SCALeS student seminar: "Computational prediction of RNA structural motifs: Identifying the targets of post-transcriptional regulatory processes."
Speaker: Michal Rabani , EECS
Date: March 20 2009
Time: 1:10PM to 2:00PM
Location: Monadnock Room, Broad Institute
Relevant URL: http://csbi.mit.edu/seminars/student_seminars.html
The next session of the SCALeS student seminar series in computational
and systems biology will take place this Friday, March 20, at 1pm.
This week, the seminar will occur in the Monadnock Room (room 2040) on
the second floor of the Broad Institute (at the corner of Ames Street
and Main Street).
Michal Rabani, EECS, will speak about:
"Computational prediction of RNA structural motifs: Identifying the
targets of post-transcriptional regulatory processes."
See the abstract provided at the bottom of this email for more information.
Around the talk, enjoy a delicious, provided lunch. We will start on
time at 1.10pm and finish officially at 2.00pm.
Also: Bring your friends - forward this email!
RSVP for food, so we know how much to order:
We look forward to seeing you this Friday! If you have any questions,
Your SCALeS Team
To become part of a direct SCALeS mailing list, email "SCALeS" to
mRNA molecules are tightly regulated, mostly through interactions with
proteins and other RNAs. But, the mechanisms that confer the
specificity of such interactions are poorly understood. It is clear,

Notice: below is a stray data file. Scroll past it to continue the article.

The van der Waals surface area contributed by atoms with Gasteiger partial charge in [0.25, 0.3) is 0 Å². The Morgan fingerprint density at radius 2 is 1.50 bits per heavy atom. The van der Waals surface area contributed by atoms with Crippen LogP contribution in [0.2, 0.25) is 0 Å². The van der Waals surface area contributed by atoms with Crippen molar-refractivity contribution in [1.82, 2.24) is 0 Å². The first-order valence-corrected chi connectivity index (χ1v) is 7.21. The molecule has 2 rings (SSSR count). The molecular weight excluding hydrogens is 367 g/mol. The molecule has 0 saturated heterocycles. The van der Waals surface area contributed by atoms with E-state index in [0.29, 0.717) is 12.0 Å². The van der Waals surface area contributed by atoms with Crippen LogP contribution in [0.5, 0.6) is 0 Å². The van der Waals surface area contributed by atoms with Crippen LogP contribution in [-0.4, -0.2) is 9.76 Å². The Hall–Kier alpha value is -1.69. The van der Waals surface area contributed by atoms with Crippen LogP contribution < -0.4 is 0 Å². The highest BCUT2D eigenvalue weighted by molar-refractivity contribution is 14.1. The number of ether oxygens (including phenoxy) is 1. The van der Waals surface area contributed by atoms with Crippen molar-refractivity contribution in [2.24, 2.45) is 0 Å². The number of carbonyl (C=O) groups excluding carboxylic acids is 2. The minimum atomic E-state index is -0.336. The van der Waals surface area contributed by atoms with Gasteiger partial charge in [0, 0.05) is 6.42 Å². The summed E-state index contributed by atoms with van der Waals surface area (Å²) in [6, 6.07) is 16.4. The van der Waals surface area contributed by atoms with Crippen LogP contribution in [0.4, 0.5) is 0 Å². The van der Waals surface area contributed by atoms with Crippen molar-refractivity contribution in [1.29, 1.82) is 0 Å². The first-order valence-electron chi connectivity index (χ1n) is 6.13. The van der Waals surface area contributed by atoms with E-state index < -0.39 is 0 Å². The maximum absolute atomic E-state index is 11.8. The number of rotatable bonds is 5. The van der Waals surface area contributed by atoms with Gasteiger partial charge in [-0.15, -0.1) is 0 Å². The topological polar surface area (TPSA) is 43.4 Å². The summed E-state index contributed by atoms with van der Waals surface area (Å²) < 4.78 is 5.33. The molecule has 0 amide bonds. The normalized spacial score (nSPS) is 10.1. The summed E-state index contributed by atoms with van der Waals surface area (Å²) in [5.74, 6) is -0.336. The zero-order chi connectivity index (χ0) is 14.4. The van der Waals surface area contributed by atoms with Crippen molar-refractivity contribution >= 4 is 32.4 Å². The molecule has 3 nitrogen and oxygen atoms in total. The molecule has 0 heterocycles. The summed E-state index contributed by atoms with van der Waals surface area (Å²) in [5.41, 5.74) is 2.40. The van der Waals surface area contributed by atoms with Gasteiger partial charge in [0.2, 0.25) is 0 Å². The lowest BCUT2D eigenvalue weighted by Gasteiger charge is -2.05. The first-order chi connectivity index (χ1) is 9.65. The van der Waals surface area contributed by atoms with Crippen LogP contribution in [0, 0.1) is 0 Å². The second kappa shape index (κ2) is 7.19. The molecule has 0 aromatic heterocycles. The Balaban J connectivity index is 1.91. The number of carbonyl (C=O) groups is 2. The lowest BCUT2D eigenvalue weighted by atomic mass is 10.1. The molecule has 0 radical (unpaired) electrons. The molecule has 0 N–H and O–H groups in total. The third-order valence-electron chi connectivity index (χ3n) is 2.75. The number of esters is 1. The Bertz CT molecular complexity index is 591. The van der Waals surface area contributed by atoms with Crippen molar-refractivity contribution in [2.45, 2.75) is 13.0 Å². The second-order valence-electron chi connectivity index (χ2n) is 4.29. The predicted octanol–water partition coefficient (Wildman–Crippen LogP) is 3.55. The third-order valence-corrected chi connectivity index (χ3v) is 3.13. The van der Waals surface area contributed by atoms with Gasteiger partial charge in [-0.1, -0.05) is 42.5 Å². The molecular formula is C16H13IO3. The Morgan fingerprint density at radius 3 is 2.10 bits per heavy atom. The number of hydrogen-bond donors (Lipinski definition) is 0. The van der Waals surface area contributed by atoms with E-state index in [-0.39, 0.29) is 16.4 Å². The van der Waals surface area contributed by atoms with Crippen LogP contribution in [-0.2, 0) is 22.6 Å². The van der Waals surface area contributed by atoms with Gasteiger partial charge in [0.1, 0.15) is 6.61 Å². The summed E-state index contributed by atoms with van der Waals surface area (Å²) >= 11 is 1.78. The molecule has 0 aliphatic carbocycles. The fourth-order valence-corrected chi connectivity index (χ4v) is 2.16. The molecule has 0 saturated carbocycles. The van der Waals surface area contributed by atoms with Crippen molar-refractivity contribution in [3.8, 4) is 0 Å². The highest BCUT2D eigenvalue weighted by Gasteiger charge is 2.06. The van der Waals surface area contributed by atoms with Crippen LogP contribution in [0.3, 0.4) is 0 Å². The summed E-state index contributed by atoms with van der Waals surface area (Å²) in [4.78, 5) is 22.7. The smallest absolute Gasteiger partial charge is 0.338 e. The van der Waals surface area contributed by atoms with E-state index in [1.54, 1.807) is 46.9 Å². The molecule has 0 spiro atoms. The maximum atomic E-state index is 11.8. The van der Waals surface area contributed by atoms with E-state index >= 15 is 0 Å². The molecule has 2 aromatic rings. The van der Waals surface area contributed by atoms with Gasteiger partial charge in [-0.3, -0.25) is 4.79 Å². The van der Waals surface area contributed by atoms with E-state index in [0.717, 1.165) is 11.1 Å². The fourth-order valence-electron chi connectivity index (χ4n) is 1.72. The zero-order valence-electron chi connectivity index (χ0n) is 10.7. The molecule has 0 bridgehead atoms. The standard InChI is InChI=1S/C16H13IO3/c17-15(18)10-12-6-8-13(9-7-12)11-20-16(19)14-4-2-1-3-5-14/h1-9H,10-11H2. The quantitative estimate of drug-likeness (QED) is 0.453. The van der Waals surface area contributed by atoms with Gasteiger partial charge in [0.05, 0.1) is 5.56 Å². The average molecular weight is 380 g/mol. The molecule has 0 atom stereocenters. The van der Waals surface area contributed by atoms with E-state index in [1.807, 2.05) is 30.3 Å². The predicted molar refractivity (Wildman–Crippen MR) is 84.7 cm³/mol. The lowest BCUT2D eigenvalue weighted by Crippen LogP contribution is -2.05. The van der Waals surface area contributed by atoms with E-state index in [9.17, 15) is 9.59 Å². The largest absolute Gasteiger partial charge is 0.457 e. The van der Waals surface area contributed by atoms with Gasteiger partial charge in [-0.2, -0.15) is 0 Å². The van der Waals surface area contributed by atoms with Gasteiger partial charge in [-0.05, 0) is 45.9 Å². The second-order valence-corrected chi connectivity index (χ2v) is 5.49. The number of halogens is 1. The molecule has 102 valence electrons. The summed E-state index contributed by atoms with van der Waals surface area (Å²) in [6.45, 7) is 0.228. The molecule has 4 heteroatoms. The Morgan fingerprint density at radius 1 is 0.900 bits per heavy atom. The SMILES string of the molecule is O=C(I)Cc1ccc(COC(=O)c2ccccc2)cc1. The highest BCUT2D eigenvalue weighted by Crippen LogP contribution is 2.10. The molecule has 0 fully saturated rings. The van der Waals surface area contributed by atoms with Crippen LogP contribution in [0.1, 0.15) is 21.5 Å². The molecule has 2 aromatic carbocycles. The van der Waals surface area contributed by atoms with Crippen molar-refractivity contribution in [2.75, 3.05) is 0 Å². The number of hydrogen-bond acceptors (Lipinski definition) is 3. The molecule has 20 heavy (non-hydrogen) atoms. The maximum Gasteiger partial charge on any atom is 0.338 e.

however, that this specificity is determined by both the nucleotide
sequence and secondary structure of the mRNA. An important step
towards a better understanding of the regulatory information conveyed
within RNA molecules is to identify and portray such elements.
Therefore, we developed RNApromo, a computational tool for identifying
common structural motifs within RNAs, and used it to predict motifs
that specify certain post-transcriptional regulations. We predict
structural motifs in sets of mRNA with common decay rates or cellular
localization, and link them with binding preferences of several RNA
binding proteins. Finally, we analyzed pre-microRNA stem-loops and
identified structural differences between pre-microRNAs of animals and
plants, which provide insights into the mechanism of microRNA
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